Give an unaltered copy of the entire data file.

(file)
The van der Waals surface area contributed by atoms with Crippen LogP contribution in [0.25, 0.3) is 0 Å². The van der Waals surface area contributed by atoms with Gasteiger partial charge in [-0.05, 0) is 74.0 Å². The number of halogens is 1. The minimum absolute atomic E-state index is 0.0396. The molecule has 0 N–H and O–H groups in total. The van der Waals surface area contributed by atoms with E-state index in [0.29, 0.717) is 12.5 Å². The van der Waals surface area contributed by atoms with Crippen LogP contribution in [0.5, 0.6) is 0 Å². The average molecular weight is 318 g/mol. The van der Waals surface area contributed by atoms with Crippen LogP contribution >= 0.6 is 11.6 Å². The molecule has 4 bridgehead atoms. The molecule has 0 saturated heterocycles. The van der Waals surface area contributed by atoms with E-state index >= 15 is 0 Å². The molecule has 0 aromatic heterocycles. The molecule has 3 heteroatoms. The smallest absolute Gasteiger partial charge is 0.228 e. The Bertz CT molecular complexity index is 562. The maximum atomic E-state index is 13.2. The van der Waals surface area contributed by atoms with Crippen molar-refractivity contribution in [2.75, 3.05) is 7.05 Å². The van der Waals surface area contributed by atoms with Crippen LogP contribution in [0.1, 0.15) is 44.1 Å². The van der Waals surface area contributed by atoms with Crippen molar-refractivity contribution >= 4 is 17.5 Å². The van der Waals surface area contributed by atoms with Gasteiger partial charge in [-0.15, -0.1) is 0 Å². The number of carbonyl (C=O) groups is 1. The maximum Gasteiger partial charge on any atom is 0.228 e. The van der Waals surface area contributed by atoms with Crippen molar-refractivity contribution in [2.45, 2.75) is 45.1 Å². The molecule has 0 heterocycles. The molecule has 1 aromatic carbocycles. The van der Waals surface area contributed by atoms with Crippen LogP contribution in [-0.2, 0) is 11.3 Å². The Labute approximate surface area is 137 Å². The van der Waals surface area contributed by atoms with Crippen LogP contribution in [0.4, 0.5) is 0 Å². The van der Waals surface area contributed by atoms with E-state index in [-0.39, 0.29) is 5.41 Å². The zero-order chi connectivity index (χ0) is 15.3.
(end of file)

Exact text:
The van der Waals surface area contributed by atoms with Crippen LogP contribution in [0.25, 0.3) is 0 Å². The van der Waals surface area contributed by atoms with Gasteiger partial charge in [-0.05, 0) is 74.0 Å². The number of halogens is 1. The minimum absolute atomic E-state index is 0.0396. The molecule has 0 N–H and O–H groups in total. The van der Waals surface area contributed by atoms with E-state index in [0.29, 0.717) is 12.5 Å². The van der Waals surface area contributed by atoms with Crippen LogP contribution in [0.5, 0.6) is 0 Å². The average molecular weight is 318 g/mol. The van der Waals surface area contributed by atoms with Crippen LogP contribution >= 0.6 is 11.6 Å². The molecule has 4 bridgehead atoms. The molecule has 0 saturated heterocycles. The van der Waals surface area contributed by atoms with E-state index >= 15 is 0 Å². The molecule has 0 aromatic heterocycles. The molecule has 3 heteroatoms. The smallest absolute Gasteiger partial charge is 0.228 e. The Bertz CT molecular complexity index is 562. The maximum atomic E-state index is 13.2. The van der Waals surface area contributed by atoms with Crippen molar-refractivity contribution in [2.75, 3.05) is 7.05 Å². The van der Waals surface area contributed by atoms with Crippen LogP contribution in [0.1, 0.15) is 44.1 Å². The van der Waals surface area contributed by atoms with Crippen molar-refractivity contribution >= 4 is 17.5 Å². The van der Waals surface area contributed by atoms with Gasteiger partial charge in [-0.15, -0.1) is 0 Å². The number of carbonyl (C=O) groups is 1. The maximum Gasteiger partial charge on any atom is 0.228 e. The van der Waals surface area contributed by atoms with Crippen molar-refractivity contribution in [2.45, 2.75) is 45.1 Å². The molecule has 0 heterocycles. The molecule has 1 aromatic carbocycles. The van der Waals surface area contributed by atoms with Crippen LogP contribution in [-0.2, 0) is 11.3 Å². The Labute approximate surface area is 137 Å². The van der Waals surface area contributed by atoms with Crippen LogP contribution in [0.4, 0.5) is 0 Å². The van der Waals surface area contributed by atoms with E-state index in [-0.39, 0.29) is 5.41 Å². The zero-order chi connectivity index (χ0) is 15.3.